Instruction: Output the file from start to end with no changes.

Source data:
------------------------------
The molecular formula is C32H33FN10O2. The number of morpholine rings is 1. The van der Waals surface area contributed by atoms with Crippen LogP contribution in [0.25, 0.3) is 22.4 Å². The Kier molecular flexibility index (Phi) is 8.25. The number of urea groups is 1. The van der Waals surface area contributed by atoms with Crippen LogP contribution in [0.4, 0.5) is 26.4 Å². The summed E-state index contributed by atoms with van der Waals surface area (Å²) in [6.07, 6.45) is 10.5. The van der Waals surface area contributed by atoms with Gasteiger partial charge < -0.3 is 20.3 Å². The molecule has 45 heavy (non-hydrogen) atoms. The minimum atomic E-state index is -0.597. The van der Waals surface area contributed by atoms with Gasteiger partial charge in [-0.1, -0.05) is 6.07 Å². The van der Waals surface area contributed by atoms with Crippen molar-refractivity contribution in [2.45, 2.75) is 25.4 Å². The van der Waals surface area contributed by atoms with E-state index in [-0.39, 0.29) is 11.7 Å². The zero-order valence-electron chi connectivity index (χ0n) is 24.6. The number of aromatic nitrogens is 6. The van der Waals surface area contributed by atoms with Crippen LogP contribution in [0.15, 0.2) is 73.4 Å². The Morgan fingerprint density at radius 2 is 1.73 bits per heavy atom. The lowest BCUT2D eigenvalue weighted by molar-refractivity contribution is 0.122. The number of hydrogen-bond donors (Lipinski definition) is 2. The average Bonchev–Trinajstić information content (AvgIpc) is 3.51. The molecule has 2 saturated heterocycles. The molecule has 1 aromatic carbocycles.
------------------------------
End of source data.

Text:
The molecular formula is C32H33FN10O2. The number of morpholine rings is 1. The van der Waals surface area contributed by atoms with Crippen LogP contribution in [0.25, 0.3) is 22.4 Å². The Kier molecular flexibility index (Phi) is 8.25. The number of urea groups is 1. The van der Waals surface area contributed by atoms with Crippen LogP contribution in [0.4, 0.5) is 26.4 Å². The summed E-state index contributed by atoms with van der Waals surface area (Å²) in [6.07, 6.45) is 10.5. The van der Waals surface area contributed by atoms with Gasteiger partial charge < -0.3 is 20.3 Å². The molecule has 45 heavy (non-hydrogen) atoms. The minimum atomic E-state index is -0.597. The van der Waals surface area contributed by atoms with Gasteiger partial charge in [-0.1, -0.05) is 6.07 Å². The van der Waals surface area contributed by atoms with Crippen molar-refractivity contribution in [2.45, 2.75) is 25.4 Å². The van der Waals surface area contributed by atoms with E-state index in [-0.39, 0.29) is 11.7 Å². The zero-order valence-electron chi connectivity index (χ0n) is 24.6. The number of aromatic nitrogens is 6. The van der Waals surface area contributed by atoms with Crippen LogP contribution in [0.15, 0.2) is 73.4 Å². The Morgan fingerprint density at radius 2 is 1.73 bits per heavy atom. The lowest BCUT2D eigenvalue weighted by molar-refractivity contribution is 0.122. The number of hydrogen-bond donors (Lipinski definition) is 2. The average Bonchev–Trinajstić information content (AvgIpc) is 3.51. The molecule has 2 saturated heterocycles. The molecule has 1 aromatic carbocycles.